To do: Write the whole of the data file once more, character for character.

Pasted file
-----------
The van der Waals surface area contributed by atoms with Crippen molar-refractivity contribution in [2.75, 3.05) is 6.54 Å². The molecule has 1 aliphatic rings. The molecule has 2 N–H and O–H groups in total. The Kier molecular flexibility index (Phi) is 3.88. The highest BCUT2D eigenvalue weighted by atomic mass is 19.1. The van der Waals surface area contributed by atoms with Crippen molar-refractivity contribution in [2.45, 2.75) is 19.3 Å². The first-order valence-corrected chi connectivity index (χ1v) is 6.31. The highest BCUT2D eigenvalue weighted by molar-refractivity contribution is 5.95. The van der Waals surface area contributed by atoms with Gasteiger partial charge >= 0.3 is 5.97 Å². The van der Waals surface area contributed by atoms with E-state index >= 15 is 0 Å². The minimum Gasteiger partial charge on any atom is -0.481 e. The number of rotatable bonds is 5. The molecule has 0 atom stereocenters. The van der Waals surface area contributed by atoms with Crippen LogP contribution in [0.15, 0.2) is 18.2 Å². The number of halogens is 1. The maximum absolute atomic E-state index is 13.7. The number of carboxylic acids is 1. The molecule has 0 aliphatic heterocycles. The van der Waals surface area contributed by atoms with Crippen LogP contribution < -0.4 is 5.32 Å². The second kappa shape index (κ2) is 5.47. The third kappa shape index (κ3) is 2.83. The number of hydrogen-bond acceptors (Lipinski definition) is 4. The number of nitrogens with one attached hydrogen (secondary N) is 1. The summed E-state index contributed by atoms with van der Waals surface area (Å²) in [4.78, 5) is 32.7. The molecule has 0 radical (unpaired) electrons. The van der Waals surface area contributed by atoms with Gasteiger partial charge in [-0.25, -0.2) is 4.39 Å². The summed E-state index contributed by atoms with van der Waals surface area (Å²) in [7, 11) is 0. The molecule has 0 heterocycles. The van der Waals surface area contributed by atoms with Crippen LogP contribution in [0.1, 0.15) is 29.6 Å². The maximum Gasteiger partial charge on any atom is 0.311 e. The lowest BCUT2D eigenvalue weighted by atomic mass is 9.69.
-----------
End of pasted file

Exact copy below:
The van der Waals surface area contributed by atoms with Crippen molar-refractivity contribution in [2.75, 3.05) is 6.54 Å². The molecule has 1 aliphatic rings. The molecule has 2 N–H and O–H groups in total. The Kier molecular flexibility index (Phi) is 3.88. The highest BCUT2D eigenvalue weighted by atomic mass is 19.1. The van der Waals surface area contributed by atoms with Crippen molar-refractivity contribution in [2.45, 2.75) is 19.3 Å². The first-order valence-corrected chi connectivity index (χ1v) is 6.31. The highest BCUT2D eigenvalue weighted by molar-refractivity contribution is 5.95. The van der Waals surface area contributed by atoms with Gasteiger partial charge >= 0.3 is 5.97 Å². The van der Waals surface area contributed by atoms with E-state index >= 15 is 0 Å². The minimum Gasteiger partial charge on any atom is -0.481 e. The number of rotatable bonds is 5. The molecule has 0 atom stereocenters. The van der Waals surface area contributed by atoms with Crippen LogP contribution in [0.15, 0.2) is 18.2 Å². The number of halogens is 1. The maximum absolute atomic E-state index is 13.7. The number of carboxylic acids is 1. The molecule has 0 aliphatic heterocycles. The van der Waals surface area contributed by atoms with Crippen LogP contribution < -0.4 is 5.32 Å². The second kappa shape index (κ2) is 5.47. The third kappa shape index (κ3) is 2.83. The number of hydrogen-bond acceptors (Lipinski definition) is 4. The number of nitrogens with one attached hydrogen (secondary N) is 1. The summed E-state index contributed by atoms with van der Waals surface area (Å²) in [4.78, 5) is 32.7. The molecule has 0 radical (unpaired) electrons. The van der Waals surface area contributed by atoms with Gasteiger partial charge in [-0.25, -0.2) is 4.39 Å². The summed E-state index contributed by atoms with van der Waals surface area (Å²) in [7, 11) is 0. The molecule has 0 heterocycles. The van der Waals surface area contributed by atoms with Crippen LogP contribution in [0.1, 0.15) is 29.6 Å². The maximum Gasteiger partial charge on any atom is 0.311 e. The lowest BCUT2D eigenvalue weighted by atomic mass is 9.69.